"this is simply what i do."
on the relevance of Wittgenstein's alleged conservatism and the debate about Cavell's legacy for children and grown-ups
Given the unity of language-and-world and of what-we-say-and-do at the level of the language-game, it is easy to see how Wittgenstein's "It [Philosophy] leaves everything as it is' gave occasion to the reproach of conservatism. The chapter discusses this criticism and argues that given Wittgenstein's profoundly anti-foundational stance this is not what his position embraces. That "Doubt comes after belief" refers to the embeddedness of our acting in a matrix of certainty; therefore, the child is initiated in the form of life. I then focus my attention on the reception of Cavell's position in philosophy of education debates. Questioning some of the turns this debate has taken (by stressing for example departure from, practicing freedom differently), it is argued that some authors model every relationship between a grown-up and a child along the lines of the way the grown-up is always in a process of attaining a further next self. Ignoring the distinction between the latter process and initiation results in confusions which do neither justice to Cavell or Wittgenstein; moreover, they obfuscate relevant distinctions of the nature of education and child-rearing.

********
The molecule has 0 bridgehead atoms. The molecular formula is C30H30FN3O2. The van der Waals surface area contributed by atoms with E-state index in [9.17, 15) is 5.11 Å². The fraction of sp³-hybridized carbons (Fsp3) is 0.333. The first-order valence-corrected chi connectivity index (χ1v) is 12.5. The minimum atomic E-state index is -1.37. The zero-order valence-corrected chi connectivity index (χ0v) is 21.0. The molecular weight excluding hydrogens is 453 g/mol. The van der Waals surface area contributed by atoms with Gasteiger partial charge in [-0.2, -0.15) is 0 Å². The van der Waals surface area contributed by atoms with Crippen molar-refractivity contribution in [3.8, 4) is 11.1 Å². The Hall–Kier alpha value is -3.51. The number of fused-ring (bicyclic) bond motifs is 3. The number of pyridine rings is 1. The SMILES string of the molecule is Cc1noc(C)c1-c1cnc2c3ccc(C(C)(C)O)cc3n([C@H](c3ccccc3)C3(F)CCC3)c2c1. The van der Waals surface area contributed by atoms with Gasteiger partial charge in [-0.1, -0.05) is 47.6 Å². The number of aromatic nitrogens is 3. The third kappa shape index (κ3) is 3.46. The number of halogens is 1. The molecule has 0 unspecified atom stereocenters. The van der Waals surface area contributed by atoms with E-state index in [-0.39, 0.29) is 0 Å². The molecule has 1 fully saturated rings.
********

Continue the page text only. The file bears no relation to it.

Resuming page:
Full citation [Harvard style]:
Smeyers, P. (2017)., "this is simply what i do.": on the relevance of Wittgenstein's alleged conservatism and the debate about Cavell's legacy for children and grown-ups, in M. A. Peters & J. Stickney (eds.), A companion to Wittgenstein on education, Dordrecht, Springer, pp. 241-259.
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